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Do Directors Own Fly Leasing Limited (NYSE:FLY) Shares?

Simply Wall St

Every investor in Fly Leasing Limited (NYSE:FLY) should be aware of the most powerful shareholder groups. Institutions often own shares in more established companies, while it's not unusual to see insiders own a fair bit of smaller companies. Companies that have been privatized tend to have low insider ownership.

Fly Leasing is not a large company by global standards. It has a market capitalization of US$661m, which means it wouldn't have the attention of many institutional investors. In the chart below below, we can see that institutions are noticeable on the share registry. Let's take a closer look to see what the different types of shareholder can tell us about FLY.

Check out our latest analysis for Fly Leasing

NYSE:FLY Ownership Summary, September 16th 2019

What Does The Institutional Ownership Tell Us About Fly Leasing?

Institutional investors commonly compare their own returns to the returns of a commonly followed index. So they generally do consider buying larger companies that are included in the relevant benchmark index.

Fly Leasing already has institutions on the share registry. Indeed, they own 45% of the company. This suggests some credibility amongst professional investors. But we can't rely on that fact alone, since institutions make bad investments sometimes, just like everyone does. If multiple institutions change their view on a stock at the same time, you could see the share price drop fast. It's therefore worth looking at Fly Leasing's earnings history, below. Of course, the future is what really matters.

NYSE:FLY Income Statement, September 16th 2019

Hedge funds don't have many shares in Fly Leasing. There are plenty of analysts covering the stock, so it might be worth seeing what they are forecasting, too.

Insider Ownership Of Fly Leasing

The definition of an insider can differ slightly between different countries, but members of the board of directors always count. Management ultimately answers to the board. However, it is not uncommon for managers to be executive board members, especially if they are a founder or the CEO.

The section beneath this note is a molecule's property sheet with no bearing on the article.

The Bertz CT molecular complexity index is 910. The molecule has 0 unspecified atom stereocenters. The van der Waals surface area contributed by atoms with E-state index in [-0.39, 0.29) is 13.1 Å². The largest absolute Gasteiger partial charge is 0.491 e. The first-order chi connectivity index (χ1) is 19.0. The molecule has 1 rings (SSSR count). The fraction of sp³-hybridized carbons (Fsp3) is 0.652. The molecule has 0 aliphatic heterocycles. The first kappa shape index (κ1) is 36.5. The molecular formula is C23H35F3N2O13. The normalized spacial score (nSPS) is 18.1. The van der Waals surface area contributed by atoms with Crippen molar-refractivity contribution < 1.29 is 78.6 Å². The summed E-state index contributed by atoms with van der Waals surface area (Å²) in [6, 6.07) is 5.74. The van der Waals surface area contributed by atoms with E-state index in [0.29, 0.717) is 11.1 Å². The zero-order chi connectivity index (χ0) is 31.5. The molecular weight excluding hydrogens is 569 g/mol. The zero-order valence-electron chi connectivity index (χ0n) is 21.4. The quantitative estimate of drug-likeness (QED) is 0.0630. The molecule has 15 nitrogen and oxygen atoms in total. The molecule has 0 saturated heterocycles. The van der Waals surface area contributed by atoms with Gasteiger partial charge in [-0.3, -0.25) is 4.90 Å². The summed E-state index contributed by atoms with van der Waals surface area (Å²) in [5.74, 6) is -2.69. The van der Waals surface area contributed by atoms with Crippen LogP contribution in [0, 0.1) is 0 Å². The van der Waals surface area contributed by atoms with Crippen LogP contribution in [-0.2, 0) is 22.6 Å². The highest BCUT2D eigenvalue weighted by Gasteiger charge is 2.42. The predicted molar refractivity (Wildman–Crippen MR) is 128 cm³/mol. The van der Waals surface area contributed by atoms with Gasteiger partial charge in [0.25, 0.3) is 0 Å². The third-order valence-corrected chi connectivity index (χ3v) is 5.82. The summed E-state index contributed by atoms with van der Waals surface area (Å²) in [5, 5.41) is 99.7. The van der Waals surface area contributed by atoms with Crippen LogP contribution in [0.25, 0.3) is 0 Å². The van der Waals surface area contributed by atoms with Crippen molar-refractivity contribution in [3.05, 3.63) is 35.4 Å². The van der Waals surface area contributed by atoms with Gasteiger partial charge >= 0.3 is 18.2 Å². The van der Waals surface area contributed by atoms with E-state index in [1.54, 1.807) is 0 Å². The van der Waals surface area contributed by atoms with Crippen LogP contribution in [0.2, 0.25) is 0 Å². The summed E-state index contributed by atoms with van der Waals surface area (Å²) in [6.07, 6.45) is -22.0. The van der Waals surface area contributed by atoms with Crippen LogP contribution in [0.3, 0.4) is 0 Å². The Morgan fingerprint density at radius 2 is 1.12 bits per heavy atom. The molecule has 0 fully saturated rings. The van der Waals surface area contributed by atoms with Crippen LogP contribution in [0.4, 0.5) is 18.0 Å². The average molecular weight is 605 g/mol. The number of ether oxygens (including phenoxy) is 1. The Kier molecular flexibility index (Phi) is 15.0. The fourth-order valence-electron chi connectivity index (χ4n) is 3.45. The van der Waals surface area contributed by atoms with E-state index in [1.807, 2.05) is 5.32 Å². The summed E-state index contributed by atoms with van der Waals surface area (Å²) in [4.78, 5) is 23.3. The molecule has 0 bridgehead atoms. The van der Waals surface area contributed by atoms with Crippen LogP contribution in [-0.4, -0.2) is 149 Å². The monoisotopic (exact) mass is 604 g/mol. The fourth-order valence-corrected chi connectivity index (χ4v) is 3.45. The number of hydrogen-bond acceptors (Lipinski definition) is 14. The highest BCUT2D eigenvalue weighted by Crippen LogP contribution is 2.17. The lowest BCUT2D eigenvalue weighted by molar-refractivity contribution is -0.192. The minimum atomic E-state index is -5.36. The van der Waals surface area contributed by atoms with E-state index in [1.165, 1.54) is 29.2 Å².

Most consider insider ownership a positive because it can indicate the board is well aligned with other shareholders. However, on some occasions too much power is concentrated within this group.

Our most recent data indicates that insiders own less than 1% of Fly Leasing Limited. We do note, however, it is possible insiders have an indirect interest through a private company or other corporate structure. It seems the board members have no more than US$2.1m worth of shares in the US$661m company. I generally like to see a board more invested. However it might be worth checking if those insiders have been buying.

General Public Ownership

With a 30% ownership, the general public have some degree of sway over FLY. While this size of ownership may not be enough to sway a policy decision in their favour, they can still make a collective impact on company policies.

Private Equity Ownership

With an ownership of 7.9%, private equity firms are in a position to play a role in shaping corporate strategy with a focus on value creation. Some might like this, because private equity are sometimes activists who hold management accountable. But other times, private equity is selling out, having taking the company public.

Private Company Ownership

It seems that Private Companies own 6.8%, of the FLY stock. Private companies may be related parties. Sometimes insiders have an interest in a public company through a holding in a private company, rather than in their own capacity as an individual. While it's hard to draw any broad stroke conclusions, it is worth noting as an area for further research.

Public Company Ownership

We can see that public companies hold 11%, of the FLY shares on issue. This may be a strategic interest and the two companies may have related business interests. It could be that they have de-merged. This holding is probably worth investigating further.

Next Steps:

While it is well worth considering the different groups that own a company, there are other factors that are even more important.

I like to dive deeper into how a company has performed in the past. You can access this interactive graph of past earnings, revenue and cash flow, for free .

If you are like me, you may want to think about whether this company will grow or shrink. Luckily, you can check this free report showing analyst forecasts for its future.

NB: Figures in this article are calculated using data from the last twelve months, which refer to the 12-month period ending on the last date of the month the financial statement is dated. This may not be consistent with full year annual report figures.

We aim to bring you long-term focused research analysis driven by fundamental data. Note that our analysis may not factor in the latest price-sensitive company announcements or qualitative material.

If you spot an error that warrants correction, please contact the editor at editorial-team@simplywallst.com. This article by Simply Wall St is general in nature. It does not constitute a recommendation to buy or sell any stock, and does not take account of your objectives, or your financial situation. Simply Wall St has no position in the stocks mentioned. Thank you for reading.